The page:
Judge Kirsten Neilsen Hartig has been a lawyer since 1996, and has been a Judge in the 52-4 district court since 2010.
Judge Maureen McGinnis has been a lawyer since 2003, and has been a Judge in the 52-4 district court since 2014.
Both of these Judges are smart, understanding, and follow the law, even when it works in favor of a person beating a case. This is important because it shows a first-rate degree of integrity. This is one of the reasons I like this court so much.
Neither of the Judges has any kind of “temper” issues or hang-ups, either. They are truly decent, solid, patient, and, most of all, fair. The presence of those qualities and the absence of any negative quirks mean that lawyers don’t have to sigh and then try and politely explain the “bad news” to some poor client. If your case winds up in this Troy you did NOT get unlucky.
Also – and this matters a lot – these Judges explain themselves. As a criminal and DUI lawyer, it’s inevitable that I sometimes wind up representing people who have long records. In a criminal or DUI case, there are certain breaks reserved for those who have never been in trouble before, or who otherwise have decent records and whose previous legal issues seem minor and/or more about youthful indiscretion, rather than being the Energizer Bunny of crime.
However, even in the case of someone who has long ago exhausted everyone’s patience, these Judges will take the time to explain why they’re imposing a particular sentence, rather than just barking out some sentence and calling the next case.
Beyond validating a person (as well as his or her lawyer) by acknowledging that they’ve been heard, that also demonstrates that the Judge has taken the time to think about the matter, and has made a genuine effort to come to the right decision. That doesn’t mean the lawyer or defendant will always agree with or like that decision, but at least it won’t leave someone feeling like they didn’t even get the time of day.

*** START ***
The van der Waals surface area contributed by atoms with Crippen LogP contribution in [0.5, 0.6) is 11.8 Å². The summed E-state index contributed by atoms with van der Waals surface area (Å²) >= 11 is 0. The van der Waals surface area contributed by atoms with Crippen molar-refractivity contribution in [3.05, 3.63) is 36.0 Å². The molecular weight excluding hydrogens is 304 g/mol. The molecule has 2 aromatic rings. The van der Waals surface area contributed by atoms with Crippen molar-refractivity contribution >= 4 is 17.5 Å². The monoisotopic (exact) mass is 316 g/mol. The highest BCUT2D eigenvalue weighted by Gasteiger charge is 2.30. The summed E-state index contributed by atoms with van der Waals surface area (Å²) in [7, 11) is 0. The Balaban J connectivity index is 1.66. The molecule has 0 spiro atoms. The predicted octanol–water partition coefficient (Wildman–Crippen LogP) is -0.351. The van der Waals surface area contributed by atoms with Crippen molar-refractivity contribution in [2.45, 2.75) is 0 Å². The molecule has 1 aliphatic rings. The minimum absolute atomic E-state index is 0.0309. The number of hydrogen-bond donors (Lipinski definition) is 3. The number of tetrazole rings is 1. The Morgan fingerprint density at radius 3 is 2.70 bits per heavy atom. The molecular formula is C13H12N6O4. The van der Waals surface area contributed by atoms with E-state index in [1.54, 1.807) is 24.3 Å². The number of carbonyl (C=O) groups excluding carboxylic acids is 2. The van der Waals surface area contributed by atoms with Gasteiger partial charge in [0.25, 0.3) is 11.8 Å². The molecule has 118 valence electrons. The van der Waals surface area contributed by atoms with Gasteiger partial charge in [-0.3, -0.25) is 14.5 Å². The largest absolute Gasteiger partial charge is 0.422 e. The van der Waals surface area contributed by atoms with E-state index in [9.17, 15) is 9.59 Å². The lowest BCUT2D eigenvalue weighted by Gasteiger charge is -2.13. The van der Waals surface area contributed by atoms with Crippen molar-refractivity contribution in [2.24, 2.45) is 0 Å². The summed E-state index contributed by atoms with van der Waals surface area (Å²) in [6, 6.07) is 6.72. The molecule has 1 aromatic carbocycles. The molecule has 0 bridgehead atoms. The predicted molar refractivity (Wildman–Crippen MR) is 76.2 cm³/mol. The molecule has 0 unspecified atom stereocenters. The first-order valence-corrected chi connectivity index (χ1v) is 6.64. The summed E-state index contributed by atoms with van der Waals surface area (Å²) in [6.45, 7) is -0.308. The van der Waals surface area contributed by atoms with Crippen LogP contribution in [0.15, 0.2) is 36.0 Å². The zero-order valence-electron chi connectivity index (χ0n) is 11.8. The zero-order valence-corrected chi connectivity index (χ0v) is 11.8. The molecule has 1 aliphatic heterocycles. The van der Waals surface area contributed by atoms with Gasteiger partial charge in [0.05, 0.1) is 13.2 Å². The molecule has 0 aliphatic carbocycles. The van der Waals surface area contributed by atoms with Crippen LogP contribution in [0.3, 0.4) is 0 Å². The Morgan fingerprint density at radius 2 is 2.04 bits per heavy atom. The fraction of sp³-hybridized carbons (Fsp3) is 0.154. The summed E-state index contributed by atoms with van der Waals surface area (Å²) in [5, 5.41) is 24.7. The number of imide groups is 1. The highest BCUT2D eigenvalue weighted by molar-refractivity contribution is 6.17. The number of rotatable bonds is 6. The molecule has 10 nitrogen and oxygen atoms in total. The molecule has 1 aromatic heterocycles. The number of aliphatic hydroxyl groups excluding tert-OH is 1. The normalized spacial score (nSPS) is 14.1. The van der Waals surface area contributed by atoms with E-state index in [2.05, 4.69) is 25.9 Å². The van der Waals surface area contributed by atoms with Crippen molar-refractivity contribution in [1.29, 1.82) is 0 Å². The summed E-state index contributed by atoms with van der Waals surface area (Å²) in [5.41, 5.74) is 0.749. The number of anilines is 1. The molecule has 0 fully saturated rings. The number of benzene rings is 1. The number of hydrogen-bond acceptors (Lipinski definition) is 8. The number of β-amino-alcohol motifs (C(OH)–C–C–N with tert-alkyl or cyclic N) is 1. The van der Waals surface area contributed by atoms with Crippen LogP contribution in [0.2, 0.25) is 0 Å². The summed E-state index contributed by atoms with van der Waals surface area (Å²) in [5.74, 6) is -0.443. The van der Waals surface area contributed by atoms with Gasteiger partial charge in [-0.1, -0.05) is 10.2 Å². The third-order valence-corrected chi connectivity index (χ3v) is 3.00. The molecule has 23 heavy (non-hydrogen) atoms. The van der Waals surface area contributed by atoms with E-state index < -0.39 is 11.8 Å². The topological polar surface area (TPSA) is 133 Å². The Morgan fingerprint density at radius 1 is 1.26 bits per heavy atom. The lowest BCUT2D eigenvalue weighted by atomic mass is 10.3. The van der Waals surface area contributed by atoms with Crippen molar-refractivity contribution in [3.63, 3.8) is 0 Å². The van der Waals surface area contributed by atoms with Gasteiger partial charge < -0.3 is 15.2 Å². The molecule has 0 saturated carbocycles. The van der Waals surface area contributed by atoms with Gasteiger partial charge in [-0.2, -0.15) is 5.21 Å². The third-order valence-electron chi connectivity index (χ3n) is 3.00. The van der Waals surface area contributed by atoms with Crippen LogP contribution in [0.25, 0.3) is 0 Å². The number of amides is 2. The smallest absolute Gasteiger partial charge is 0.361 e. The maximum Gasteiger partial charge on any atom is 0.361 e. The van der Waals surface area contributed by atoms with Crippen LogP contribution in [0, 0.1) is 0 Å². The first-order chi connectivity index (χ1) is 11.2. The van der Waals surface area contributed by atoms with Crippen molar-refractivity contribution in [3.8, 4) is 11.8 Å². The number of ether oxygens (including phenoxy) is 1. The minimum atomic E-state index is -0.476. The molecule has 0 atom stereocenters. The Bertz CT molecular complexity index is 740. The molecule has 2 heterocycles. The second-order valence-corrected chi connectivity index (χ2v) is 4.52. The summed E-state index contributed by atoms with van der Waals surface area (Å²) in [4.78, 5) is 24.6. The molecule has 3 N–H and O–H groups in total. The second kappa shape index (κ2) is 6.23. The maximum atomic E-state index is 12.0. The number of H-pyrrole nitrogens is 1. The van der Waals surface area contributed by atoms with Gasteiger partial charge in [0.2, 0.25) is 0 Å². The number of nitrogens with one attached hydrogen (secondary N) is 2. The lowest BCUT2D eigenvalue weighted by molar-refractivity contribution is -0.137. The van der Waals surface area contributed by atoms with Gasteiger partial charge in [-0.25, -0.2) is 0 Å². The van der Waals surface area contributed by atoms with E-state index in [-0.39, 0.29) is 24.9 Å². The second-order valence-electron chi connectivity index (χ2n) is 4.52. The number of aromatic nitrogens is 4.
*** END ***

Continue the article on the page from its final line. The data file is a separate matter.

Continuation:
While that may be cold comfort to the career criminal who doesn’t get a break, it’s also good news for someone who, despite his or her current situation, wants the Judge to understand how something like a DUI does not reflect who they are. I’m a firm believer that who you are as a person matters (at least when you’re not best identified as a career criminal, or otherwise incorrigible).
It’s not only the Judges, however, that make or break a court. In fact, the “attitude” of the probation department can have a very significant impact on how a person experiences a case and what happens to him or her.
The probation department in Troy has never been disagreeable, but I can say that, like the court in general, it seems to have become even more flexible, meaning more understanding, than it was years ago. Given that, in a DUI case, the probation department is required to recommend what kind of sentence a person should receive (and the court usually follows that recommendation), that’s definitely good news.
And that really is the point of this short article: the 52-4 district court in Troy is a good court. It’s better than most for anyone facing a DUI, and anyone having business with the Judges there can expect to be heard, and to be treated with fairness and respect. You really can’t ask for more than that.
If you’re facing a DUI or other criminal charge in either Clawson or Troy (or anywhere else in the Tri-County area) and looking to hire a lawyer, do your homework. Read what lawyers have written about your kind of case. Check around, and then call around.
All of my consultations are free, confidential, and done over the phone, right when you give us a ring. We are very friendly people who will be glad to answer your questions and explain things. You can reach my office Monday through Friday, from 8:30 a.m. until 5:00 p.m., at 586-465-1980.